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Study Finds Cancer Mortality Rate Disparity Based on Hospital Ratings

A new paper in the JNCI Cancer Spectrum, published by Oxford University Press, finds that the mortality rates for complex cancer procedures differ greatly between one-star hospitals (10.4%) and five-star hospitals (6.4%).

Researchers examined the Center for Medicare and Medicaid Services’ “Star Rating” system, which serves as a guide for patients to compare the quality of each hospital’s care (one-star = lowest to five-star= highest). Researchers found that the ratings correlate with quality and safety across many patient care scenarios, including the risk of mortality after complex cancer surgery.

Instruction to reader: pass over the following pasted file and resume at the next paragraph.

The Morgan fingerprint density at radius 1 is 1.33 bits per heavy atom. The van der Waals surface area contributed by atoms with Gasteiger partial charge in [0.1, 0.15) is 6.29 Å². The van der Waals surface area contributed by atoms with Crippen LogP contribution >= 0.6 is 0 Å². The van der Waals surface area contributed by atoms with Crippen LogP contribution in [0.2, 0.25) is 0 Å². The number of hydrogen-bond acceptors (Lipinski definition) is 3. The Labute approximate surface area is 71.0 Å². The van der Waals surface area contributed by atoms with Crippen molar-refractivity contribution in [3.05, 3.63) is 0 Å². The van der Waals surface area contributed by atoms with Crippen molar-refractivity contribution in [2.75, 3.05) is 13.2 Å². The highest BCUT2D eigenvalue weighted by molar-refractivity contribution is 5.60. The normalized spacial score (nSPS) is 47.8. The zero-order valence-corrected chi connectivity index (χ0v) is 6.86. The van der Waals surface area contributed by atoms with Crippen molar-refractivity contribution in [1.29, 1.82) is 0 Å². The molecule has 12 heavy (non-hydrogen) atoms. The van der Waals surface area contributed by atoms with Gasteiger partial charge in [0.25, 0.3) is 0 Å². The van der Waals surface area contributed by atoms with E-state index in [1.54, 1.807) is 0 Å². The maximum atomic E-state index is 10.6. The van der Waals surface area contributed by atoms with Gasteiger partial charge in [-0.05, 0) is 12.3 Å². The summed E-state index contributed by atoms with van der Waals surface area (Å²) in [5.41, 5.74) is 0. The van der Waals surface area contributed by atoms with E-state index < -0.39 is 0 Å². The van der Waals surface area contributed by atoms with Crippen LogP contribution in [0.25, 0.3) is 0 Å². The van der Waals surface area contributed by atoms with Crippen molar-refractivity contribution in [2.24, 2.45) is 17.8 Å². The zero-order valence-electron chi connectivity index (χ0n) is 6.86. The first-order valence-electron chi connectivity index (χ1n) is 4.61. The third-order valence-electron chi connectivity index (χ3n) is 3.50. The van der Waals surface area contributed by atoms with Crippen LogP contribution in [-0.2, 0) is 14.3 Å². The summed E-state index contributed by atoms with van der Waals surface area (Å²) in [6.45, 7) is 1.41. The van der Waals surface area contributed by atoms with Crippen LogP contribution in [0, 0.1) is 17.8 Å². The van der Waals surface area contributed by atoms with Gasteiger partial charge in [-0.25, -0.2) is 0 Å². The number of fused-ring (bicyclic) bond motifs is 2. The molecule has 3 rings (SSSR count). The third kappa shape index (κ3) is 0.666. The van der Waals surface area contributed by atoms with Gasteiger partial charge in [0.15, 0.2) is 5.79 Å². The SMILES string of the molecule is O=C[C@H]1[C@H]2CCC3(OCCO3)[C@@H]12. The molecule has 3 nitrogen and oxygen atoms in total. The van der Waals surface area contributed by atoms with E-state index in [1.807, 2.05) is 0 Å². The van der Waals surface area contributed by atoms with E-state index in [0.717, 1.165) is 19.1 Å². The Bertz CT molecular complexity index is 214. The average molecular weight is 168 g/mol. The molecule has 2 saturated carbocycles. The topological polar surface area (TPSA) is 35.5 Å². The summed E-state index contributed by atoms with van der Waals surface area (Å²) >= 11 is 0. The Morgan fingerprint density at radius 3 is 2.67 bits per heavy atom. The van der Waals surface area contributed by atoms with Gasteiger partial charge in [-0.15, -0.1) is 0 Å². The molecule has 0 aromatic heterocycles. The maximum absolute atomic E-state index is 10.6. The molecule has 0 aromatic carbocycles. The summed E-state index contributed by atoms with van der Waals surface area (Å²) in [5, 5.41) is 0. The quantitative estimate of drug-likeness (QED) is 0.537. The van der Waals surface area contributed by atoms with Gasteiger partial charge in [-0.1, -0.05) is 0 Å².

A total of 105,823 patients underwent complex cancer procedures at 3,146 hospitals between 2013 and 2016. Eligible patients were over 65 years old with a diagnosis of cancer of the lung, colon, stomach, esophagus, or pancreas. This group captures an estimated 80% of all high-risk cancer surgeries. The mortality rating over a 90-day period correlated with the star system, with the greatest difference observed between the 1-star (10.4%) and 5-star (6.4%) hospitals. However, these rates varied by surgery type.

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